export const getGitBranchCommand = (folder, success, error) => {
  executeCommand(
    `git -C ${folder} rev-parse --abbrev-ref HEAD`,
    branch => success(branch),
    errormsg => error(errormsg)
  );
}; 

This functino will either call the success callback with the output of the shell command (which is the branch name) or call the error callback with the message the command returned when failing.

Some shell commands print a lot of text to the stout stream, so for those commands you’ll need to apply a regex to parse the data you want from that output.

Combining with state frameworks

A lot of applications use a state framework to keep the current state of your app. Chances are that you, the reader, use such a framework in your project and you’ll want to store the result of the commands you executed in that state. In my example I’m using Redux but you can follow a similar approach for other frameworks.
By using the getGitBranchCommand shown above you can create a new function specific for the Redux framework:

export const getGitBranch = (folder, dispatch) => {
  getGitBranchCommand(folder, branch =>
    dispatch(setFocusProjectGitBranch(branch), () => {})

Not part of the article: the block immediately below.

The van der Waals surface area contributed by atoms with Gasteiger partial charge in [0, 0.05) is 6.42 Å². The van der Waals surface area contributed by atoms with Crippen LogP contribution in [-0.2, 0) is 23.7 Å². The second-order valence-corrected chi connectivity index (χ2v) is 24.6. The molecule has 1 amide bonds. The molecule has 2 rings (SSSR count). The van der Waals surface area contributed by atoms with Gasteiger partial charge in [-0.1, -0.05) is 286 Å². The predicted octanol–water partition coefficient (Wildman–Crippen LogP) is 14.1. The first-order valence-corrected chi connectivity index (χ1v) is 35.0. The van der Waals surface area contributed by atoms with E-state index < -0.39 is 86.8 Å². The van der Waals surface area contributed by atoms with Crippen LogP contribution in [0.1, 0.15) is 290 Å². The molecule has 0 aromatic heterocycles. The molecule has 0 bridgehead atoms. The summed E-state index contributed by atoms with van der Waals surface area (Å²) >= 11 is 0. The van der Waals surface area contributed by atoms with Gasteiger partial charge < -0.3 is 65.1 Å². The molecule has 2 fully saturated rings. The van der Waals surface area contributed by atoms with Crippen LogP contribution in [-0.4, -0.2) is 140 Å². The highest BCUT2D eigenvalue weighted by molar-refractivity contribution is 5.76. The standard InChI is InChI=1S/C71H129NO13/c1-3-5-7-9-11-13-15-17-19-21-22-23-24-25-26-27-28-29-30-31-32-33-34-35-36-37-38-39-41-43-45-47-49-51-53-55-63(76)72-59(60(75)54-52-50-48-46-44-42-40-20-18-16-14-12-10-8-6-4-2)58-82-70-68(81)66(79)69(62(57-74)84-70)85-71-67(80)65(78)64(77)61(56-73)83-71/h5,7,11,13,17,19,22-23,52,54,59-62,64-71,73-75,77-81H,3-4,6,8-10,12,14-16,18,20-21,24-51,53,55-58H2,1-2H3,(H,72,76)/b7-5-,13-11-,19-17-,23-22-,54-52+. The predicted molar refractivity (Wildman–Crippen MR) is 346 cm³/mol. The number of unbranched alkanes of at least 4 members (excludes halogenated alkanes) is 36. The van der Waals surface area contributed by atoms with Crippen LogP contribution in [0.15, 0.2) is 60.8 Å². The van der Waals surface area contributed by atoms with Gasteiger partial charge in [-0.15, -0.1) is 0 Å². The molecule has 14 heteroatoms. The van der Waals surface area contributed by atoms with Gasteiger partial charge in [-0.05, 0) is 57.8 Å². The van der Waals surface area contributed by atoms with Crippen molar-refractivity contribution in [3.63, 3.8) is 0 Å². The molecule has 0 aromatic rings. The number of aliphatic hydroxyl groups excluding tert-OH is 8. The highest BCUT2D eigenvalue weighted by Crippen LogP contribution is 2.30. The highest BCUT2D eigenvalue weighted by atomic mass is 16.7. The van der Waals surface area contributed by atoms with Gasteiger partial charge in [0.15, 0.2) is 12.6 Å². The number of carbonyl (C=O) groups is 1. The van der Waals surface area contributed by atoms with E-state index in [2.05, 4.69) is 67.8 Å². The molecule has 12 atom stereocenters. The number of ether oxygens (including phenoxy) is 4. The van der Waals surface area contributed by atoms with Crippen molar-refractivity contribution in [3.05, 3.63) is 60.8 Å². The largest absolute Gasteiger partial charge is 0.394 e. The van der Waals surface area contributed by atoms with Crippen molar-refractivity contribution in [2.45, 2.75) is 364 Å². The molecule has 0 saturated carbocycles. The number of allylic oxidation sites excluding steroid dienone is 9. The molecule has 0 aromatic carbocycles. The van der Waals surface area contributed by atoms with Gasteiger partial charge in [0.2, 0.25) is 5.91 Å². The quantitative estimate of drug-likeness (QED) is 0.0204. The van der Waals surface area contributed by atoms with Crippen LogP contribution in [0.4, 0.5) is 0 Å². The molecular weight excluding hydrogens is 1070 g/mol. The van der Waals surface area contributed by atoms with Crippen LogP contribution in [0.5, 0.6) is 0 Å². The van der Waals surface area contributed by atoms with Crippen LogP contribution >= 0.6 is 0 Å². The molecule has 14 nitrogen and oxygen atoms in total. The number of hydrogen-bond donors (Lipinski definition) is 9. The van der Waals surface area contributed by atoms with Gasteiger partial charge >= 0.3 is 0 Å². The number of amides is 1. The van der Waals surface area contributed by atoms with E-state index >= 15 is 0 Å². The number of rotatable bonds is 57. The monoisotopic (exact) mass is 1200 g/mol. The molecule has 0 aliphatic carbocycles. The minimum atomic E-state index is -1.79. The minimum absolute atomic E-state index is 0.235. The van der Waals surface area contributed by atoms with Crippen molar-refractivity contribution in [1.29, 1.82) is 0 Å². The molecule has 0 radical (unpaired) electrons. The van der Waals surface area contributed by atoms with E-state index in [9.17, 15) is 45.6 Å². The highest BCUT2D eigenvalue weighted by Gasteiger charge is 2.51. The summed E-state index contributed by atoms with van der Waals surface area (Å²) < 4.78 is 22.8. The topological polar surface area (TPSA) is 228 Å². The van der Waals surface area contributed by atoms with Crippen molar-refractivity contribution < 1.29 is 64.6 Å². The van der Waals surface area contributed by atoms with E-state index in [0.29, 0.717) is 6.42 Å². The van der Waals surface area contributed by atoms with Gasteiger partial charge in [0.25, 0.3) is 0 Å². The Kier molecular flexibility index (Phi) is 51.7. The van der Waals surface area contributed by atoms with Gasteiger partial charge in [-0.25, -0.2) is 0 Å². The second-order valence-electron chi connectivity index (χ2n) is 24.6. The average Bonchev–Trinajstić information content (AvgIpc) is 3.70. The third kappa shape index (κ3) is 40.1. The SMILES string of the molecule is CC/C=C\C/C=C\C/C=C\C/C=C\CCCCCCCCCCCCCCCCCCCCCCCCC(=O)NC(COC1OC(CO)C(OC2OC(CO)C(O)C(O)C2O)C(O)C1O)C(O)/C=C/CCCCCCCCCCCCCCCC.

);
};

Now you have a function that accepts a folder and the dispatch function (needed for dispatching actions in redux). This function can now be used anywhere in your application. In the code snippet above I’ve used the setFocusProjectGitBranch function, which is an action creator (if you don't know what that is, no worries it is Redux specific). Also, on a side node, the error callback is an empty function since I don’t need the error message (yet).

Architecture summary

I would like to summarize the blogpost by discussing the architecture used:

getGitBranch(folder,dispatch) 
=> getGitBranchCommand(folder, success, error) 
=> executeCommand(cmd, successCallback, errorCallback) 
=> exec(command[, options][, callback])

The executeCommand is a general function for executing any command using the exec function from the child_processes node module. That function is used by the getGitBranchCommand, a function specific designed for getting the git branch. Lastly the highest function, is the one exposed to my whole application and is a state management framework dependent function. It executes the earlier mentioned getGitBranchCommand function and stores the result in the state, by using the state management’s api.

Using this architecture has the benefit that, when you would reuse the code in another project but with another state management framework, you only need to replace the getGitBranch function. Additionally, if you would for example support other operating systems, which could require different commands to do the same thing, you’ll only need to replace the getGitBranchCommand function.

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alexdhaenens profile

Alex Dhaenens

@alexdhaenens

I'm a full stack software engineer & interested in all engineering things. But I'm really, really, passionate about software